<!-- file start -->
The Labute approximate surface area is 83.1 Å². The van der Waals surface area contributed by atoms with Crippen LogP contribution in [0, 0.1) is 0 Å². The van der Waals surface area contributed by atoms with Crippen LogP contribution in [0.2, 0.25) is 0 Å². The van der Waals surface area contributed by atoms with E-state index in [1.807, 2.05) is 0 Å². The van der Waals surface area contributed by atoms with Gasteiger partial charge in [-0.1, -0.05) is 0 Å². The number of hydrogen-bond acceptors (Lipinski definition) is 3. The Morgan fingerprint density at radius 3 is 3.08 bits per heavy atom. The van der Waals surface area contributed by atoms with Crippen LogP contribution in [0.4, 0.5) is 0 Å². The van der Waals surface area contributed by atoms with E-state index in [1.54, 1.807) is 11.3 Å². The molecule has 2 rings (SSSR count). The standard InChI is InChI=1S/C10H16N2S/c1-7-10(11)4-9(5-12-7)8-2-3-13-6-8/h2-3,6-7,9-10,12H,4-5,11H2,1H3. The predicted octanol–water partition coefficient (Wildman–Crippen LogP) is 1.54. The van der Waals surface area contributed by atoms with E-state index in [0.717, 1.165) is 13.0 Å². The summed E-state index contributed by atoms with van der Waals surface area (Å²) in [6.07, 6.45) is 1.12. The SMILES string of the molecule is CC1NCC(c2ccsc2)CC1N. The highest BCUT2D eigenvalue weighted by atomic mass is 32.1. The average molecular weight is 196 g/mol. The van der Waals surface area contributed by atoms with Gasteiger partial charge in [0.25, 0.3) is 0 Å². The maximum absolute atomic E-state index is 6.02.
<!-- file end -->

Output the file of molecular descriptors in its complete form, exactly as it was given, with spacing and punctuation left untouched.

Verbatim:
The Labute approximate surface area is 83.1 Å². The van der Waals surface area contributed by atoms with Crippen LogP contribution in [0, 0.1) is 0 Å². The van der Waals surface area contributed by atoms with Crippen LogP contribution in [0.2, 0.25) is 0 Å². The van der Waals surface area contributed by atoms with E-state index in [1.807, 2.05) is 0 Å². The van der Waals surface area contributed by atoms with Gasteiger partial charge in [-0.1, -0.05) is 0 Å². The number of hydrogen-bond acceptors (Lipinski definition) is 3. The Morgan fingerprint density at radius 3 is 3.08 bits per heavy atom. The van der Waals surface area contributed by atoms with Crippen LogP contribution in [0.4, 0.5) is 0 Å². The van der Waals surface area contributed by atoms with E-state index in [1.54, 1.807) is 11.3 Å². The molecule has 2 rings (SSSR count). The standard InChI is InChI=1S/C10H16N2S/c1-7-10(11)4-9(5-12-7)8-2-3-13-6-8/h2-3,6-7,9-10,12H,4-5,11H2,1H3. The predicted octanol–water partition coefficient (Wildman–Crippen LogP) is 1.54. The van der Waals surface area contributed by atoms with E-state index in [0.717, 1.165) is 13.0 Å². The summed E-state index contributed by atoms with van der Waals surface area (Å²) in [6.07, 6.45) is 1.12. The SMILES string of the molecule is CC1NCC(c2ccsc2)CC1N. The highest BCUT2D eigenvalue weighted by atomic mass is 32.1. The average molecular weight is 196 g/mol. The van der Waals surface area contributed by atoms with Gasteiger partial charge in [0.25, 0.3) is 0 Å². The maximum absolute atomic E-state index is 6.02.